YOUTH AND GOVERNMENT’S FIGHT AGAINST HIV/AIDS IN ZAMBIA A CLOSER LOOK AT SOME UNDERLYING ASSUMPTIONS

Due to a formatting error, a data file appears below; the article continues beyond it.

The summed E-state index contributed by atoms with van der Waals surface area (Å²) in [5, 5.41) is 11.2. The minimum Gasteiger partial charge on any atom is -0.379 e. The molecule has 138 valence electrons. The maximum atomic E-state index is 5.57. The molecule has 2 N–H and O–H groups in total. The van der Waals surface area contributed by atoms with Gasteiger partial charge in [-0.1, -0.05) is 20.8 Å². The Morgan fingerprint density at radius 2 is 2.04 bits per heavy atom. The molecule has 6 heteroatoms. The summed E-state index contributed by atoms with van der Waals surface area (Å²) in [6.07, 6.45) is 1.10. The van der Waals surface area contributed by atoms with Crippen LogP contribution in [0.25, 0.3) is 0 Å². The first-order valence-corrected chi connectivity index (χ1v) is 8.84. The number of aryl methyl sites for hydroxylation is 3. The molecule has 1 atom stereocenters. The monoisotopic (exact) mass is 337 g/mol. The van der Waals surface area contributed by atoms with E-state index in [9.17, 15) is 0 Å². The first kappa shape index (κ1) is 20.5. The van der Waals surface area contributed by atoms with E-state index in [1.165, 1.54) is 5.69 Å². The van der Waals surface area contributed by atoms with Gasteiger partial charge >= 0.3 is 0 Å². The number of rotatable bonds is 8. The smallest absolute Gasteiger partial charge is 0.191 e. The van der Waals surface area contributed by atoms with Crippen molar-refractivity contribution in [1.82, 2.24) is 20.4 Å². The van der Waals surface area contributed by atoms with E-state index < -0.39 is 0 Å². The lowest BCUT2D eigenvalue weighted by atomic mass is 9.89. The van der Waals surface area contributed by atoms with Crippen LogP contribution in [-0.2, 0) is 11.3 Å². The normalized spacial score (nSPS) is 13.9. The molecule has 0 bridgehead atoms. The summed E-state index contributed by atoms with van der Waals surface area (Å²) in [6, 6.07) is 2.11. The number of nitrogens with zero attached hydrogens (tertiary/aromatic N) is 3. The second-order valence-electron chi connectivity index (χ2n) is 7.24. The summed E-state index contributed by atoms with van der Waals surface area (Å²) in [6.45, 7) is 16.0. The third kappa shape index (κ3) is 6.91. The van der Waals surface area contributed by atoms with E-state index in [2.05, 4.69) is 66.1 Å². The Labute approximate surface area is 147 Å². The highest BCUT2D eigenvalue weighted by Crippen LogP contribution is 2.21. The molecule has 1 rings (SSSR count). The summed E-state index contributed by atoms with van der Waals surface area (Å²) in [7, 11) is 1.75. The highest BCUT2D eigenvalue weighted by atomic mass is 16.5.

Since the first case of HIV/AIDS was reported in Zambia, a number of measures and interventions have been taken. The main objective of this study was to investigate some of the assumptions underlying Zambia’s response to the HIV/AIDS epidemic. Using both purposive and random sampling, data was collected from 864 consenting students in twelve secondary schools in four provinces of Zambia. The main conclusion emerging from the study findings is that, notwithstanding the widespread awareness on HIV/AIDS and VCT facilities, the youth in Zambia continue to be at high risk of HIV infection. This is because of their false sense of invulnerability that can be attributed to, among others, their inadequate knowledge about HIV/AIDS that is exacerbated by the fact that individuals and institutions that are cardinal in shaping their behaviour and attitudes seem to have taken the back seat. The consequence of this has been failure, not only to delay sexual activity but also to adopt preventive behaviour necessary to protect themselves and others from HIV/AIDS. These findings clearly suggest that some of the assumptions underlying Zambia’s response to HIV/AIDS are not borne out by the reality on the ground. Based on the findings, a number of recommendations are made. These include the need to (a) increase knowledge about HIV/AIDS and awareness about the availability of ARVs, (b) investigate contextual issues inhibiting delayed sexual debut and acceptance of secondary abstinence and adoption of protective sex practices, (c) investigate possible obstacles inhibiting optimal utilization of reliable and effective institutions for STI treatment, (d) aggressively address issues of stigma and discrimination. In all the above, the need to find innovative ways to involve significant adults in the design and implementation of HIV and AIDS programmes that target the youth is strongly recommended.